Sen. Jim Oberweis compromise plan ignored as teacher pension spiking provision slips through
State Sen. Jim Oberweis (R-Sugar Grove) believed he had a gentleman’s agreement with his Democratic counterparts to keep a cap in place that prevented teachers from spiking their pensions. And then at the last minute he didn’t.
“I talked to Andy Manar [D-Bunker Hill] about compromise language I had come up with, and he told me it sounded like a great idea,” Oberweis told Prairie State Wire. “Then at that last minute they sneak through language that removes the cap.”
The change the Senate sent to Gov. J.B. Pritzker, a Democrat, on Sunday as part of the budget removed a three percent cap imposed by the General Assembly just last year. Under it, the school district, not the state, would be responsible for the cost of the pension boost a teacher would receive thanks to late career salary increases over three percent. The Democratically controlled Senate voted to revert to an earlier, higher cap of six percent.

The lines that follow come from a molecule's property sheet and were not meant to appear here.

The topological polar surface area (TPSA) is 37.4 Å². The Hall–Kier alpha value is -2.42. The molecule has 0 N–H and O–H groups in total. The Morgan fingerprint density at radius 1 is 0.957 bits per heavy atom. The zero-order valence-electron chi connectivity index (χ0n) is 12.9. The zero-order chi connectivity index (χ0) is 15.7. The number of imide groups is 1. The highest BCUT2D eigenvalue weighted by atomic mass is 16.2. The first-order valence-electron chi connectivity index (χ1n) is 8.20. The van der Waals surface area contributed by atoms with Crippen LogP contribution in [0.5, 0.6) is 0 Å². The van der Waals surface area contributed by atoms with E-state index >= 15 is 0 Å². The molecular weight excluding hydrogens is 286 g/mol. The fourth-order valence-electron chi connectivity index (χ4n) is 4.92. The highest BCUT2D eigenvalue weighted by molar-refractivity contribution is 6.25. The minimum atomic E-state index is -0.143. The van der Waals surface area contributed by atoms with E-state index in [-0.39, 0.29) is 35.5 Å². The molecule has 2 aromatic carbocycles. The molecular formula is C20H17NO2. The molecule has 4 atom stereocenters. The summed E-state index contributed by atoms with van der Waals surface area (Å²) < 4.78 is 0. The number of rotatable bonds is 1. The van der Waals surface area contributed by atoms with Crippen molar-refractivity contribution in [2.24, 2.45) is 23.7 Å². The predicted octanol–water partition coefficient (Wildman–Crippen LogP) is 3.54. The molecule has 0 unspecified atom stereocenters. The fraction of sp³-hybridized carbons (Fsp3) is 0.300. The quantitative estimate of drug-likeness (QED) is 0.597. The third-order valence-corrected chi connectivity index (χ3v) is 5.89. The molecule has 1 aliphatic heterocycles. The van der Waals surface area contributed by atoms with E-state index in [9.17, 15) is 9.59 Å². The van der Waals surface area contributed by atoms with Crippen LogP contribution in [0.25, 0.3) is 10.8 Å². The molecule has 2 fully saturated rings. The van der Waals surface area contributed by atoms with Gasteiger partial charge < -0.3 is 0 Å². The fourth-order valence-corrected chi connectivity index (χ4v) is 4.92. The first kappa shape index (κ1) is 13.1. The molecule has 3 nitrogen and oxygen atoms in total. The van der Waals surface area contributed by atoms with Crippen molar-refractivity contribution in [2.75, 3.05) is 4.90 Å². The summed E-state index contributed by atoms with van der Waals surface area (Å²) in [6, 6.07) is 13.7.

On the Senate floor, Oberweis pushed for his compromise plan: let the districts increase salaries as high as they like, but keep them, not state taxpayers, responsible for additional pension costs incurred under salary increases above three percent.
“This will cost the taxpayers millions, even billions more, if this type of nonsense is allowed to continue,” Oberweis said on the floor.
The teachers, through their unions, argue that the late career increases are justified since teachers near retirement often assumed additional duties – coaching, mentoring, curriculum development.
"I believe 90 percent of that is baloney," Oberweis told Prairie State Wire.
The economists at Wirepoints studied what the change is going to mean to taxpayers. As example, they looked at the automatic salary increases New Trier teachers receive.
“Take a New Trier teacher with a salary of $130,000 who recently committed to retiring in four years," the Wirepoints article said. "The 6 percent bumps will grow her salary to more than $164,000 at retirement. As a result, she’ll earn approximately $400,000 more in pension benefits over the course of her retirement when compared to a salary based on 2 percent annual raises.”